WASHINGTON — House Republican leaders scrambled Thursday to head off a politically damaging government shutdown in two weeks over rebellious conservatives’ demand that any stopgap spending bill block federal funds for Planned Parenthood.

Leadership sought an outlet for GOP lawmakers’ outrage after this summer’s release of videos secretly recorded by abortion foes, who contend they show that Planned Parenthood illegally profits from selling tissue from aborted fetuses to medical researchers.

Unclear is whether a vote Friday to defund Planned Parenthood and other steps will be enough to placate conservatives, emboldened by widespread criticism of the organization at Wednesday’s GOP presidential debate.

Temporary funding legislation is needed to give the chronically dysfunctional Congress more time to sort through huge differences over a full-year spending bill that could ease a budget freeze facing the Pentagon and domestic agencies. Top congressional Democrats exiting a meeting with Obama on Thursday said any temporary funding measure should have a short time span and that Democrats would demand increases for domestic agencies.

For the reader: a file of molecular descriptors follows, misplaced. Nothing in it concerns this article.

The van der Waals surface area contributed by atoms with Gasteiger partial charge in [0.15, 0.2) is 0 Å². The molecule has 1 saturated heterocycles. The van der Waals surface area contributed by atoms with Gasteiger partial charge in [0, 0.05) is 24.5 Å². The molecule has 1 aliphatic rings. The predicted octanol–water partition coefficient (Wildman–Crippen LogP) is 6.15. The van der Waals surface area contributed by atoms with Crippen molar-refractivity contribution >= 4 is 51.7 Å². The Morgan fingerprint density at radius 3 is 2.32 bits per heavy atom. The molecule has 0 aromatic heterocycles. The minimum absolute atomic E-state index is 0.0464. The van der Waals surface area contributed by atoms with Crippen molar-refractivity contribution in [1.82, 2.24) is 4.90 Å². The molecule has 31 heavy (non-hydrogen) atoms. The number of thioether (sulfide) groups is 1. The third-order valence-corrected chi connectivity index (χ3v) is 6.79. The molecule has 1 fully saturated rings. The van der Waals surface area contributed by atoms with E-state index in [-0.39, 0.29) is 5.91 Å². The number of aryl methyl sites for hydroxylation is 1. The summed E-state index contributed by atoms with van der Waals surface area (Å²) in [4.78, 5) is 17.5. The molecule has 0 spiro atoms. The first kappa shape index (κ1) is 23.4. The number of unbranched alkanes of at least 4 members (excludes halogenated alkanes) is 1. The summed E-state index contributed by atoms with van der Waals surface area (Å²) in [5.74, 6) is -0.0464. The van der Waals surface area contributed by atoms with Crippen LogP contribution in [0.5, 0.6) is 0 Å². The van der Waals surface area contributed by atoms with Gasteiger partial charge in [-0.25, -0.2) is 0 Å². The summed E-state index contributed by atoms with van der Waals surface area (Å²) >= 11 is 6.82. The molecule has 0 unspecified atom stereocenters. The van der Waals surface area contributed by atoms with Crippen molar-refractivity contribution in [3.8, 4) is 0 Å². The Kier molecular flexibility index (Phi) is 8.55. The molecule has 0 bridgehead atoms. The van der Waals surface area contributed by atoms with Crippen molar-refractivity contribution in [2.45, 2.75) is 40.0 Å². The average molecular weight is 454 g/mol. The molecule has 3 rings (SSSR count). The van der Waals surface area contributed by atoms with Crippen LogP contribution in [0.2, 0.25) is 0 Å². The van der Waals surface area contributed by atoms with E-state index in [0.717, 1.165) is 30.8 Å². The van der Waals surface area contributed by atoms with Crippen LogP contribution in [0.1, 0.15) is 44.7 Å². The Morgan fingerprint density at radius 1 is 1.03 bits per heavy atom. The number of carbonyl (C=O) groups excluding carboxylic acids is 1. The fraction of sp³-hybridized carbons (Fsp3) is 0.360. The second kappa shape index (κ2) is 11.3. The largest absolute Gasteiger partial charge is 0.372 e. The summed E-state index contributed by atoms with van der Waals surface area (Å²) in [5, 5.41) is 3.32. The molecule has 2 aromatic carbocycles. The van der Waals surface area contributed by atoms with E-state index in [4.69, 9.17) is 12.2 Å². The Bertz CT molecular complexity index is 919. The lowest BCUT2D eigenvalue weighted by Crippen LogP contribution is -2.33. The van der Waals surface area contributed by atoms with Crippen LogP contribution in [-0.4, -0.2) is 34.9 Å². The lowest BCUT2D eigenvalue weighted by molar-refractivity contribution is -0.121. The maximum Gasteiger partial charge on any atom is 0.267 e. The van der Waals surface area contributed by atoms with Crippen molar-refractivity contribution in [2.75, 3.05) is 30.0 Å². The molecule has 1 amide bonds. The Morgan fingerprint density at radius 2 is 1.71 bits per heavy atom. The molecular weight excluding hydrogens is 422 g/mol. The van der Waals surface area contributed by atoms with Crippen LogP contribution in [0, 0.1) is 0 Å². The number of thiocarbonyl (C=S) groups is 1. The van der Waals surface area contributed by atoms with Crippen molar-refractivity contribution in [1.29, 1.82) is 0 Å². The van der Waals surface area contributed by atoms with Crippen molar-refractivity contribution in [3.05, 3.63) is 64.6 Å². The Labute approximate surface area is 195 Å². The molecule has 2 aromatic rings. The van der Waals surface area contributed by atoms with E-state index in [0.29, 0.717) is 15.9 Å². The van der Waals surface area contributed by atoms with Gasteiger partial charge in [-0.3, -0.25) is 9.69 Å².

“We want to make sure we have equal money for defense and non-defense,” said Senate Minority Leader Harry Reid, D-Nev.

In the final months of the year, another possible shutdown looms over President Obama’s demand that the GOP-led Congress increase the nation’s borrowing authority.

What is clear is that the once-routine job of advancing a short-term spending bill to keep the government open past an Oct. 1 deadline remains a major headache for House GOP leaders, chiefly Speaker John Boehner. Some hard-right lawmakers and tea partiers are threatening to try to topple the Ohio Republican, a fierce foe of abortion who has held the speakership since January 2011.

“We’ve seen promises to fight tooth and nail on things in the past and it hasn’t really materialized,” said tea party-backed Rep. Matt Salmon, R-Ariz. “I think there will be a point where the thin ice breaks.”

The ice could be breaking between Boehner and Minority Leader Nancy Pelosi, D-Calif., who met for 20 minutes after she returned from meeting with Obama. Aides declined to characterize the session.

Rep. Thomas Massie, R-Ky., accused Boehner of “subverting our republic,” and working for lobbyists rather than “what the constituents of our district want.”

Boehner’s clear but unstated preference is to pass a temporary funding bill that’s free of the Planned Parenthood controversy. Democrats are sure to filibuster any bill defunding Planned Parenthood should it come to a vote in the Senate, and Obama has promised a veto regardless.

The organization, which provides birth control, abortions and various women’s health services, says it’s done nothing wrong.

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